Not long ago, I posted a blog about ‘Death-by-presentation’ Guilty? You are not alone! The post discussed how and why educators fall into the ‘Death-by-presentation’ trap.
The suggested solution: First, acknowledge the different purposes between highly engaging presentations and those used to share educational content. Second, recognise the valuable information recorded in a text-heavy presentation and use it as a) the basis for a visually engaging presentation and b) the supporting notes for you to present and provide learners afterwards.
Here are four general tips and tools for turning your text-heavy presentations into a more engaging experience for your audience.
Tip number 1: Copy and bullet point
Make a copy of your presentation. Copy the text on each slide and paste it into the notes section. Whittle down your text to 3-6 bullet points and place these on the slide. Now you have all the important information you had before and an uncluttered slide for the audience!
Tip number 2: Templates
Use templates! We are educators, not graphic designers, so utilise the work graphic designers have put into making templates. Avoid the old, been seen a million times generic templates you find in PowerPoint and Google Slides and find fresh new ones. Check out Slides Carnival. Online presentation tools such as Canva or Prezi also offer thousands of options.
Tip number 3: Get your audience involved
Death-by-presentation: even with a visually unengaging presentation, nothing avoids death-by-presentation better than handing the screen’s control over to your viewers. There are lots of ways to do this – it may be as simple as adding some hyperlinks to upcoming slides so your audience can choose which topic/slide to go to next, or go a little further and use tools like Mentimeter, Poll Everywhere, Kahoot, Nearpod or Canva Live.
Tip number 4: Visuals (but do not overdo it!)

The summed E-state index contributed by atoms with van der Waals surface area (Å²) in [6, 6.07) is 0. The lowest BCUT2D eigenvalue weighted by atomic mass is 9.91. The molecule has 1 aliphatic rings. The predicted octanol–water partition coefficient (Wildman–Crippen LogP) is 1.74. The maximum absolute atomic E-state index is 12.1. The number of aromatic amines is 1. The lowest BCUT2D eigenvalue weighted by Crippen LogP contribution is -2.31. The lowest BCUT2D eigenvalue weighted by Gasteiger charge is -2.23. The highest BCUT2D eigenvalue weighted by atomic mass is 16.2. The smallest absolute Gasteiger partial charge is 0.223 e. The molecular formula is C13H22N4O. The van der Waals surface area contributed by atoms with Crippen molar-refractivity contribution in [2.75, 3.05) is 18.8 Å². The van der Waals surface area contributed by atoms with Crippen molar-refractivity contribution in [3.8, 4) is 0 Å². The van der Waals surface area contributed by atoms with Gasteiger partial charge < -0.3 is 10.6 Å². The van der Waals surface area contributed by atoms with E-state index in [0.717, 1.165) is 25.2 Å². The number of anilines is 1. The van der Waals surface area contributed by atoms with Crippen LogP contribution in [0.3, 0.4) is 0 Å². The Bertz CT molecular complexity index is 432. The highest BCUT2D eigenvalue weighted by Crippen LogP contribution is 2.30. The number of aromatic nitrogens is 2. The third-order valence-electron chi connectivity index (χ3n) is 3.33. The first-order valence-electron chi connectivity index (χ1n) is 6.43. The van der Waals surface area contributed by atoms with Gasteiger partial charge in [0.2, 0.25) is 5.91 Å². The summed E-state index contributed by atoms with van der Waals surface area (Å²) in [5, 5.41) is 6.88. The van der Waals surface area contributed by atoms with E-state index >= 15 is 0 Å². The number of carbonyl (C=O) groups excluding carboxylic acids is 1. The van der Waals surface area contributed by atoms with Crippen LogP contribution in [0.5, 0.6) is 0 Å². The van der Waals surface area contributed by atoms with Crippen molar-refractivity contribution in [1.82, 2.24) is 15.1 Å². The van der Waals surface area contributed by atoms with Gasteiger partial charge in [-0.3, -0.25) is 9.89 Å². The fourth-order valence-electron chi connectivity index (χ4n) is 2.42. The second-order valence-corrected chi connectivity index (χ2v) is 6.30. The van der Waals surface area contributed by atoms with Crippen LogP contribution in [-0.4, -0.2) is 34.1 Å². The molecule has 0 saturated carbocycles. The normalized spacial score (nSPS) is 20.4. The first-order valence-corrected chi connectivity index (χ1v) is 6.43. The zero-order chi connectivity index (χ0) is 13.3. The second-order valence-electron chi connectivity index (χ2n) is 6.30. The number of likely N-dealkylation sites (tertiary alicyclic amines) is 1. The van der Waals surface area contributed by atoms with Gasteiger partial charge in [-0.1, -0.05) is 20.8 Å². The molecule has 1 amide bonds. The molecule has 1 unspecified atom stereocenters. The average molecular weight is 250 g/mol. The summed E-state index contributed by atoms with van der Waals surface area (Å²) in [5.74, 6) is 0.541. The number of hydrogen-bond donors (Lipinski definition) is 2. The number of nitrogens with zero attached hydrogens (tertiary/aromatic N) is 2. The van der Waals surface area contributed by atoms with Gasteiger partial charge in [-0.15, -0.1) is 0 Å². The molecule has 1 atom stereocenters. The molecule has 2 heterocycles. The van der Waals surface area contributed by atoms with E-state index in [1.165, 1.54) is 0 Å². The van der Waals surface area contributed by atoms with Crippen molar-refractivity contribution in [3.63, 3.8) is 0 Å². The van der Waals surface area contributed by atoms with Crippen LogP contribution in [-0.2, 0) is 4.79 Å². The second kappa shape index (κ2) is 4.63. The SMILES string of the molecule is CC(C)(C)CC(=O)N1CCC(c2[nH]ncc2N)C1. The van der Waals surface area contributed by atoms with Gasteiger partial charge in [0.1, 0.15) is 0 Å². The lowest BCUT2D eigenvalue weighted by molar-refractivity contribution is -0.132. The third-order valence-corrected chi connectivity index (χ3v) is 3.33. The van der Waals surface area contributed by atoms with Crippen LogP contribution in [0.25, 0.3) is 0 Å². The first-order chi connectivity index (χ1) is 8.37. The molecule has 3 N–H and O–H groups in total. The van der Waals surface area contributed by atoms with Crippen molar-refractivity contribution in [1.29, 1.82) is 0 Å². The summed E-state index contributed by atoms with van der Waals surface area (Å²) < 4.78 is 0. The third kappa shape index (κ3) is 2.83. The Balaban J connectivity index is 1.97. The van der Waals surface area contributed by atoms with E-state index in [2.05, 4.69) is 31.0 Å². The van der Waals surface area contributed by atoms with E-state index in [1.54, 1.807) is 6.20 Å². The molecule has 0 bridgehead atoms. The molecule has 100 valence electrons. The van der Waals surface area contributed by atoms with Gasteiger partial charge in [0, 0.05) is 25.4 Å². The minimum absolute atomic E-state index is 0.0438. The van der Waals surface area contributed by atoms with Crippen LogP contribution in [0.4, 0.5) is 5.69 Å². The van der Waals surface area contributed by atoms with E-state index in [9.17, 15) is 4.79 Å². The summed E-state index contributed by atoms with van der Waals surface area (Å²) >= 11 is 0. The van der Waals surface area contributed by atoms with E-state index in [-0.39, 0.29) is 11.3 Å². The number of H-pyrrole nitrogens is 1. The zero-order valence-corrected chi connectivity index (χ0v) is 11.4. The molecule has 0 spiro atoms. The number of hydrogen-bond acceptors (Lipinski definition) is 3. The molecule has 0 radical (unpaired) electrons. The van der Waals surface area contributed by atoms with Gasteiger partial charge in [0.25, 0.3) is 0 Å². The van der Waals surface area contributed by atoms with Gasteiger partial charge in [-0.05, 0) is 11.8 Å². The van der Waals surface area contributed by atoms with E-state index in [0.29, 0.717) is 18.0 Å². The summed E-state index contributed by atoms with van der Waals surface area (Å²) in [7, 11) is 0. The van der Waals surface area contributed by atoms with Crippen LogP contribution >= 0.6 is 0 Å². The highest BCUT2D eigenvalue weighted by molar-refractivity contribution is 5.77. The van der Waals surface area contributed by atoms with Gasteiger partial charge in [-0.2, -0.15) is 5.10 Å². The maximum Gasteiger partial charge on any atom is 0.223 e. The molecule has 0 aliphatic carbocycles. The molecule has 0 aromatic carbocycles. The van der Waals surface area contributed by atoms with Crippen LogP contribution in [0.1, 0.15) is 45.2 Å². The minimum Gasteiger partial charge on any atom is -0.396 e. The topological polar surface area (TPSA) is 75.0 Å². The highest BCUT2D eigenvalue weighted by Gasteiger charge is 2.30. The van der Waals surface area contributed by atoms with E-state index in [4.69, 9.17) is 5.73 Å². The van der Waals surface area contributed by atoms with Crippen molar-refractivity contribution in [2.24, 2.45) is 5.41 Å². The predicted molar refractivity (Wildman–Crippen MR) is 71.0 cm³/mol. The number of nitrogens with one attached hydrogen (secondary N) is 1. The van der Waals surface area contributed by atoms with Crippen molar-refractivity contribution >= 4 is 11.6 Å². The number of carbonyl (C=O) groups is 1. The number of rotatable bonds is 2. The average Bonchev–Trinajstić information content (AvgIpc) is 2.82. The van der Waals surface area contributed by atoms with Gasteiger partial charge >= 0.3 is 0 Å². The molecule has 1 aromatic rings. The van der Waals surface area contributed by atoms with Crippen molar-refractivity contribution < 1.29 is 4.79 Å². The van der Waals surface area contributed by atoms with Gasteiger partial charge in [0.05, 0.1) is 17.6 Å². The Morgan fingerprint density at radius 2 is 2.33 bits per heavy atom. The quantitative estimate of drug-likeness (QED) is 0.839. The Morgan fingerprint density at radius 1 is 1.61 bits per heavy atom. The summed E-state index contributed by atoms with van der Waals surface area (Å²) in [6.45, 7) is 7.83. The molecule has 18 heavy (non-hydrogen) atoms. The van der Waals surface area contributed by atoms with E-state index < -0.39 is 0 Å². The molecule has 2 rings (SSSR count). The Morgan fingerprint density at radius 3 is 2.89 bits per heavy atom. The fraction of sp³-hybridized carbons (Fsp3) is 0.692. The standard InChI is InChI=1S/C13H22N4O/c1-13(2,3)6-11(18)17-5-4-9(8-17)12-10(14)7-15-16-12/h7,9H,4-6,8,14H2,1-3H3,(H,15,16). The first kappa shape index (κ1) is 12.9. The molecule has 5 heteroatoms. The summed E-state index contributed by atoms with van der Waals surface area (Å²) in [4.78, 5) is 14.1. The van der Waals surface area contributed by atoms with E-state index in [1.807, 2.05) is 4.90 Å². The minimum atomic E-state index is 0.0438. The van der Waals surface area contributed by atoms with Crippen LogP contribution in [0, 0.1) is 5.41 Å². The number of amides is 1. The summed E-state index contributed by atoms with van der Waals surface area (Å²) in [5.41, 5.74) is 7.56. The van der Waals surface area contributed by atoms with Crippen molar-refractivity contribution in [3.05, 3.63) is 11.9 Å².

Use stock images and videos that relate to your content. However, do not overdo it; keep it simple and in keeping with your slide’s main point. Utilise’ white space’ (see design principles in the previous blog post). Also, if you cannot quickly find a suitable image, rely on the template to do its job; every slide does not need a visual. Too many visuals will distract the audience, and if they are unrelated, they may confuse your audience. Sometimes less really is more!
There are many out there, and so many do an excellent job. Which one should you use? This really depends what the purpose of your presentation is and who your audience are. I often mix and match. PowerPoint is ‘powerful, especially if you explore its many features in depth. Google Slides is ideal for Google-based institutions; intuitive, easy to use and provides excellent access to the web directly from the side panel. Prezi has some great templates and great video recording and live features. Sway has a fantastic web feel, and I love its interactive stack feature.
I will leave you with my overall favourite at the moment, Canva. See below why.
Five reasons why I use Canva
1. Thousands of templates to make your own.
2. Lots and lots of excellent stock images and videos.
3. Remove image and video backgrounds at the click of a button.
4. Download options is every option you can think of including PowerPoint!
5. A presentation option which allows viewers to add comments and emojis directly onto the presentation screen.